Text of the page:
WATERLOO — City leaders were unable this week to chart a course for the city’s foundering recycling program.
Waterloo City Council members deadlocked Monday over a proposal from sanitation staff to make the curbside recycling mandatory and hire a private company to pick it up.
“We’re literally kicking the can down the road,” said Mayor Quentin Hart as council members voted to delay action for one week.
Recycling companies have told the city they will no longer accept and sort its curbside plastic, cardboard, paper and cans unless the city stops using a single container for both recyclables and yard waste.
Public Works Manager Randy Bennett has recommended a bid received from Republic Services to both collect and process the recycling, which he said would be cheaper than having city crews continue to operate the program.
His recommendation would also make the program mandatory for all of the city’s roughly 23,000 households, which would ultimately use a green can for garbage, blue can for recycling and brown can for yard waste.
But the plan drew heavy opposition from residents who currently recycle voluntarily at free drop-off locations and don’t want the added cost of the curbside program.
“I don’t want anybody to tell me that I have to have a blue barrel, that I have to recycle,” said Jim Chapman.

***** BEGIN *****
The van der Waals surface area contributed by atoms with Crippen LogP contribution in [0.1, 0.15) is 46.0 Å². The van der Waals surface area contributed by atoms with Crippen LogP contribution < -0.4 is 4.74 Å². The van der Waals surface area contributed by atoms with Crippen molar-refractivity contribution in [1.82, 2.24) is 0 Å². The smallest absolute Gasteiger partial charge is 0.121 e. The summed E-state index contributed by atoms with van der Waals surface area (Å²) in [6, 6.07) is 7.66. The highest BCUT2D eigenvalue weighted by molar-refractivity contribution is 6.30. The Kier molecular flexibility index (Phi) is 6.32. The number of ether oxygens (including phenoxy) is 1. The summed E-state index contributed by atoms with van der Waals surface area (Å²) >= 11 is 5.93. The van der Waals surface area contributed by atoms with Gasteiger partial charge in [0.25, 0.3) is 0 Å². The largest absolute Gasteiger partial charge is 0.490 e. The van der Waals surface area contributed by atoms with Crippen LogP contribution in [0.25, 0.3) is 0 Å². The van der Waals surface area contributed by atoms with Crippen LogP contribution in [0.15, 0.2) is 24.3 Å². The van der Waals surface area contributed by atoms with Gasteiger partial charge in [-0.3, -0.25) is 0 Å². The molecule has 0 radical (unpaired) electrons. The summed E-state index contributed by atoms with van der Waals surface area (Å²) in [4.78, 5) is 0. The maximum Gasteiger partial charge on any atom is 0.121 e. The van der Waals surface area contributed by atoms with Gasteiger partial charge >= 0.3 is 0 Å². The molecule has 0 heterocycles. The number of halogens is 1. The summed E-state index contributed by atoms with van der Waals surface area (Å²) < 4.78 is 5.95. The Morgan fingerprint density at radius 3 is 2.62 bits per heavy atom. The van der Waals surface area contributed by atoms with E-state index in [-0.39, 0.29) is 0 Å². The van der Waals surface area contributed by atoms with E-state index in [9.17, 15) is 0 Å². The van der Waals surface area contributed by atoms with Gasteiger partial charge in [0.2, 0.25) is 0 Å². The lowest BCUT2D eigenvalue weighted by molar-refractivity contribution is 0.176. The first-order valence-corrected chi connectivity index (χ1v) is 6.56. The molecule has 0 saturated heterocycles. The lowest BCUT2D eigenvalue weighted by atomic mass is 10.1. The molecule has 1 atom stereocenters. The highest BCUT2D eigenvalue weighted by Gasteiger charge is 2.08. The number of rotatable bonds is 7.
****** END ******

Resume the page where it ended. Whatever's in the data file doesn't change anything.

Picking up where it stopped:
Resident Michael Bayer also urged council members to reject the plan.
“The proposal would lead to three cans,” he said. “I think that would be a problem. It certainly would be a problem for me, where to put those.”
You have free articles remaining.
Two residents showed up to support the plan.
“We should all carry our obligation and share in the cost of doing it,” said Renata Sack. “We cannot afford to fill our landfill with more junk than it’s already receiving.”
Margaret Whiting added, “Cities across Iowa and across the whole planet have formed already good recycling programs, and Waterloo should too.”
Council members Sharon Juon, Jerome Amos Jr. and Margaret Klein said they supported the mandatory, privatized curbside plan, while council members Steve Schmitt and Bruce Jacobs said they wanted the program to be voluntary.
Councilman Pat Morrissey said he didn’t like the mandatory proposal and was strongly against hiring a private company to handle curbside collection.
“I’m opposed to any kind of privatization of a public service,” Morrissey said. “This is half baked. This is not a good use of taxpayer money.”
Councilman Ray Feuss said he was also troubled by outsourcing the service and made the motion to put off the vote for a week.
The issue is complicated when it comes to funding due to numerous factors.
A key question with a voluntary curbside program is whether the 11,000 households using the service now would keep it if the price was boosted from $3 to $8 per month. If too many households drop the service at that price it could steer more material at the landfill.
“The more than we can divert, the better off we’re going to be,” Bennett said. “Because we’re going to pay for it one way or another.”